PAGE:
Oregon is an employee-friendly state. An example of this is the "ban the box" law which generally prohibits employers from asking applicants about arrests that did not result in convictions or arrests which did result in convictions but which were unrelated to the job. Also, the state adds many protected classes to the ones protected from discrimination under federal law, such as sexual orientation.
This page is a round-up of the state and municipal laws in Oregon.
Despite the Congressional joint resolution that nullifies the Department of Labor's (DOL) Employee Benefits Security Administration (EBSA) rule regarding state auto-enrollment IRAs, the Oregon State Treasury will proceed with its plan to roll out its OregonSaves pilot program on July 1.
Updated to reflect information on a court ruling rejecting daily overtime on top of weekly overtime for certain employees.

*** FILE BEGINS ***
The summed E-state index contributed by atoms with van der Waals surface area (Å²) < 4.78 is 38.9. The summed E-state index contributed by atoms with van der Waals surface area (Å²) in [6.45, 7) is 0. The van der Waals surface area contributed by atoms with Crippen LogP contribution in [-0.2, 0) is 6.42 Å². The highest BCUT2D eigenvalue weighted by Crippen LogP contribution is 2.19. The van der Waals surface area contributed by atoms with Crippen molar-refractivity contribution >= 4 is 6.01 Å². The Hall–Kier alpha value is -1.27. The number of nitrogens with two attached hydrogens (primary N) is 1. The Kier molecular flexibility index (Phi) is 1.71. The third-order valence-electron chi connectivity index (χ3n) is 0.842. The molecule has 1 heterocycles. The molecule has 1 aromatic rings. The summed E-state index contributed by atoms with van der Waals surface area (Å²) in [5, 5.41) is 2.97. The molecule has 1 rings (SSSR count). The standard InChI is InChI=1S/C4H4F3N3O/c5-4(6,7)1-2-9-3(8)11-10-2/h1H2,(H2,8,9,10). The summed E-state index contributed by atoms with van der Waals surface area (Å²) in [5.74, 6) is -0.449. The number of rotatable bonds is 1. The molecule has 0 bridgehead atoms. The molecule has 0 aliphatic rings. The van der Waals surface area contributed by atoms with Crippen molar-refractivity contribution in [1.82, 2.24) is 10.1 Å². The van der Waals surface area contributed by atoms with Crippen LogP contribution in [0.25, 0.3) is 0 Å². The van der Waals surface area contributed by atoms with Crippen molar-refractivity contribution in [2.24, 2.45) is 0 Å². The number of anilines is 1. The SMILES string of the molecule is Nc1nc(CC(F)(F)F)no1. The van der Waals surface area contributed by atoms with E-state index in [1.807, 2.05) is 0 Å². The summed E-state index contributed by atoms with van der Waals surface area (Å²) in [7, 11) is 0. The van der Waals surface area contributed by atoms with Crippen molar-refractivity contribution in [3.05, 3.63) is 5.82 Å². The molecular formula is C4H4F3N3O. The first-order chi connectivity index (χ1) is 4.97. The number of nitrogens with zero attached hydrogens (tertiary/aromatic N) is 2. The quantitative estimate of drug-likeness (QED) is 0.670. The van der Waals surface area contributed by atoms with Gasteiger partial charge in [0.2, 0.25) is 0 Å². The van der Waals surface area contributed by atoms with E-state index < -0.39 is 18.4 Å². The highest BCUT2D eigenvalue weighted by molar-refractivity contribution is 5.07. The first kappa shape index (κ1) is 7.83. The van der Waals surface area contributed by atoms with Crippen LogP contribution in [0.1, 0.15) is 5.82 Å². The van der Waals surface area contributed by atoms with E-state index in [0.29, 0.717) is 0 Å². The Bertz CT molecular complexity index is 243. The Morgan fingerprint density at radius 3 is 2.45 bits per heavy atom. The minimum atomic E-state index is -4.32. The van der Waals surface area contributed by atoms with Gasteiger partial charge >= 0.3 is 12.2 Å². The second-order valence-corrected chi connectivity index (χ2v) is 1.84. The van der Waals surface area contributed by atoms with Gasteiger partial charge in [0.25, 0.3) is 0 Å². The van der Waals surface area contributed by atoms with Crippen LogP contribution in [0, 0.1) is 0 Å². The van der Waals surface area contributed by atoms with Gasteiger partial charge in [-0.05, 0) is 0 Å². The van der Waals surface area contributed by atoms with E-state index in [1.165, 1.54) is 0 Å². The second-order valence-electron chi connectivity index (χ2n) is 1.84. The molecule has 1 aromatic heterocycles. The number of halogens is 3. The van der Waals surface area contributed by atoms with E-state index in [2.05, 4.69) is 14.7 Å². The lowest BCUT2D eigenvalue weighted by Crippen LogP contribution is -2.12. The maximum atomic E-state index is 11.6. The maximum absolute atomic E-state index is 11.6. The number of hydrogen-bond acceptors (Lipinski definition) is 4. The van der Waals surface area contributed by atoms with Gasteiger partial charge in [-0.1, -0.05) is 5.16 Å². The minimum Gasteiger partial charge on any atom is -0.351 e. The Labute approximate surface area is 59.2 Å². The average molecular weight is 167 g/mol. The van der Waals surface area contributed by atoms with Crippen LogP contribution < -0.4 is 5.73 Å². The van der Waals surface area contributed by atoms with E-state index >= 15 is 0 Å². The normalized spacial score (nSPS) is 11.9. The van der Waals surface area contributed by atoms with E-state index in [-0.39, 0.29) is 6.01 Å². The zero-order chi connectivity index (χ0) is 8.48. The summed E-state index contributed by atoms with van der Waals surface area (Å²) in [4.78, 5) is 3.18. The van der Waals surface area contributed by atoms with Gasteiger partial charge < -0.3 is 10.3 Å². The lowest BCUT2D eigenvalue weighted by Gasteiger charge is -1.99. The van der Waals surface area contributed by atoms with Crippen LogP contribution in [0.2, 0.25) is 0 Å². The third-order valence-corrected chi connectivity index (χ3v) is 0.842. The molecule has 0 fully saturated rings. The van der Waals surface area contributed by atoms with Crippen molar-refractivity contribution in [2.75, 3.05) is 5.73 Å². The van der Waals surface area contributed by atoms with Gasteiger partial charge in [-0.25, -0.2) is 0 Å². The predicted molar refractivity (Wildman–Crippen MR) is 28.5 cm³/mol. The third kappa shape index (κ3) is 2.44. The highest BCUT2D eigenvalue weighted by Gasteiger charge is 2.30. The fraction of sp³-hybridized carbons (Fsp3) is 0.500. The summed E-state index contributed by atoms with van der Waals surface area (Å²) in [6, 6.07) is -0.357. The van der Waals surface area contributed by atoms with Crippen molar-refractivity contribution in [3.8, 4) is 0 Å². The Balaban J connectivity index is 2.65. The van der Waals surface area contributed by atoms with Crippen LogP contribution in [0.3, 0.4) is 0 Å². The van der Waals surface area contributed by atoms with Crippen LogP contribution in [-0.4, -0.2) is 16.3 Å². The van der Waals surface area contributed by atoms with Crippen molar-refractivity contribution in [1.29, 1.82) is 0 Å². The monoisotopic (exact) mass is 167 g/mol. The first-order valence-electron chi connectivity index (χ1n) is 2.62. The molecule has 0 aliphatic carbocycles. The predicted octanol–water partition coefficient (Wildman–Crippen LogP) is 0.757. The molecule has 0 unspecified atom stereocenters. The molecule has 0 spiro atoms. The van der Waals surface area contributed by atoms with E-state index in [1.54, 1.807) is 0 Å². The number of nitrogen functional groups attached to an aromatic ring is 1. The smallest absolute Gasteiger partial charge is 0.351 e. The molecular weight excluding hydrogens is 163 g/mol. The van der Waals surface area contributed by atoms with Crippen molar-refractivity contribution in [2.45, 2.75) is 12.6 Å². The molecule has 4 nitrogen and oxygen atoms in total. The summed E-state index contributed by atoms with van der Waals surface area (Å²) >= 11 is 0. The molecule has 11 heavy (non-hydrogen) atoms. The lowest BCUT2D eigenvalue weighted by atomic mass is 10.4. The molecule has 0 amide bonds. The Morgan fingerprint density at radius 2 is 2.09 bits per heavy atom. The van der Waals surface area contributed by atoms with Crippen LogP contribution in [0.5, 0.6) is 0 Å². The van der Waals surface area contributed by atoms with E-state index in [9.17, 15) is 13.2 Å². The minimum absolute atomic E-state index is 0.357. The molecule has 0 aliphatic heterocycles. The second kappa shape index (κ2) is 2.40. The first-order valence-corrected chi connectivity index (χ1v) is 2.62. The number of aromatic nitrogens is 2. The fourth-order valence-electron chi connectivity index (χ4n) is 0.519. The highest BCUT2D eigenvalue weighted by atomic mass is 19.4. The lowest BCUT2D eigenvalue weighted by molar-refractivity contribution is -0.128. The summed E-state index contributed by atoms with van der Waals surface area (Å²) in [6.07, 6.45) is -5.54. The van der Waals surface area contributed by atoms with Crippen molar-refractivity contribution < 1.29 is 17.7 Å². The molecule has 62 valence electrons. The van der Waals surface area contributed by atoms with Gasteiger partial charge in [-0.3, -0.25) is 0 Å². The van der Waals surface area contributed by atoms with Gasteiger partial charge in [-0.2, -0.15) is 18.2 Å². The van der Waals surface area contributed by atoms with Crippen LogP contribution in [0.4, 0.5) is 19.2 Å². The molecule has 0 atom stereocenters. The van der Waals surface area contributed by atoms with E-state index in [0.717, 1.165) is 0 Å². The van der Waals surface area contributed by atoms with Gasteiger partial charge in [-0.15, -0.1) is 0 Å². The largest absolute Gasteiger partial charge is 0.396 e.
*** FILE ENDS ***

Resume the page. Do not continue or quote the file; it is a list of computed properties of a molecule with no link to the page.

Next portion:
Updated to reflect amendments to the state law granting employees the right to inspect and receive copies of their personnel files, effective January 1, 2017.
Updated to reflect information on case law regarding mandatory arbitration under USERRA.
Revised policy to refine provisions that, though compliant with state law, may conflict with National Labor Relations Act employee protections for employee discussion and disclosure related to the terms and conditions of employment.
An employer with six or more employees who perform the majority of their work in Portland must provide notice of the specific item of the applicant's history on which its decision is based to withdraw a conditional employment offer.
Enhanced to link users to the most comprehensive coverage of each law and to improve the organization and scope.
Enhanced to improve the comprehensiveness, organization and topics covered of state employment laws.
A roundup of the comprehensive state coverage XpertHR offers to help Oregon employers ensure they are compliant with state HR and employment laws.